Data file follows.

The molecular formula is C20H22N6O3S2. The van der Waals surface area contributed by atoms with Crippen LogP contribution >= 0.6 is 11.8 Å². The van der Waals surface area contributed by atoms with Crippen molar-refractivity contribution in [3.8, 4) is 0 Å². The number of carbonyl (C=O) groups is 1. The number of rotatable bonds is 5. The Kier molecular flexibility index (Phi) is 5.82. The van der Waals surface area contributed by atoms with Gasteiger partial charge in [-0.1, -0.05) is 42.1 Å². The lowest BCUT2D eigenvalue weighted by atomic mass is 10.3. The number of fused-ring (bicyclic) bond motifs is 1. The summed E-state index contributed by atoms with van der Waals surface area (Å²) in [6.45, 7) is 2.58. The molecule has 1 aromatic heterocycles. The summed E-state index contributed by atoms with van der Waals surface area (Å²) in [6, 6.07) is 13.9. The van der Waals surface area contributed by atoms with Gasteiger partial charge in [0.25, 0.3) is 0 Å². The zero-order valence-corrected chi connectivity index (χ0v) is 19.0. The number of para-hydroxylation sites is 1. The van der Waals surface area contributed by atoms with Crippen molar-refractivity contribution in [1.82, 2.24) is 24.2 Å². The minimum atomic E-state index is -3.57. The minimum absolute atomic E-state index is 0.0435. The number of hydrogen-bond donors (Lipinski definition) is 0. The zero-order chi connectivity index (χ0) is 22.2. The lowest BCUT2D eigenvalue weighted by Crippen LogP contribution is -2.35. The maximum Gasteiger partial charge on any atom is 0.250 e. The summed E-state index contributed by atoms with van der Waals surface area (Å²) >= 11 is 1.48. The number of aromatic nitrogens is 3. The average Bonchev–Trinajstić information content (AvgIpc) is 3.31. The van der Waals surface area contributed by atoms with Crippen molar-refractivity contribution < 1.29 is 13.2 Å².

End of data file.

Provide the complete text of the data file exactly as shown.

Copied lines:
The molecular formula is C20H22N6O3S2. The van der Waals surface area contributed by atoms with Crippen LogP contribution >= 0.6 is 11.8 Å². The van der Waals surface area contributed by atoms with Crippen molar-refractivity contribution in [3.8, 4) is 0 Å². The number of carbonyl (C=O) groups is 1. The number of rotatable bonds is 5. The Kier molecular flexibility index (Phi) is 5.82. The van der Waals surface area contributed by atoms with Gasteiger partial charge in [-0.1, -0.05) is 42.1 Å². The lowest BCUT2D eigenvalue weighted by atomic mass is 10.3. The number of fused-ring (bicyclic) bond motifs is 1. The summed E-state index contributed by atoms with van der Waals surface area (Å²) in [6.45, 7) is 2.58. The molecule has 1 aromatic heterocycles. The summed E-state index contributed by atoms with van der Waals surface area (Å²) in [6, 6.07) is 13.9. The van der Waals surface area contributed by atoms with Gasteiger partial charge in [0.25, 0.3) is 0 Å². The zero-order valence-corrected chi connectivity index (χ0v) is 19.0. The number of para-hydroxylation sites is 1. The van der Waals surface area contributed by atoms with Crippen molar-refractivity contribution in [1.82, 2.24) is 24.2 Å². The minimum atomic E-state index is -3.57. The minimum absolute atomic E-state index is 0.0435. The number of hydrogen-bond donors (Lipinski definition) is 0. The zero-order chi connectivity index (χ0) is 22.2. The lowest BCUT2D eigenvalue weighted by Crippen LogP contribution is -2.35. The maximum Gasteiger partial charge on any atom is 0.250 e. The summed E-state index contributed by atoms with van der Waals surface area (Å²) >= 11 is 1.48. The number of aromatic nitrogens is 3. The average Bonchev–Trinajstić information content (AvgIpc) is 3.31. The van der Waals surface area contributed by atoms with Crippen molar-refractivity contribution < 1.29 is 13.2 Å².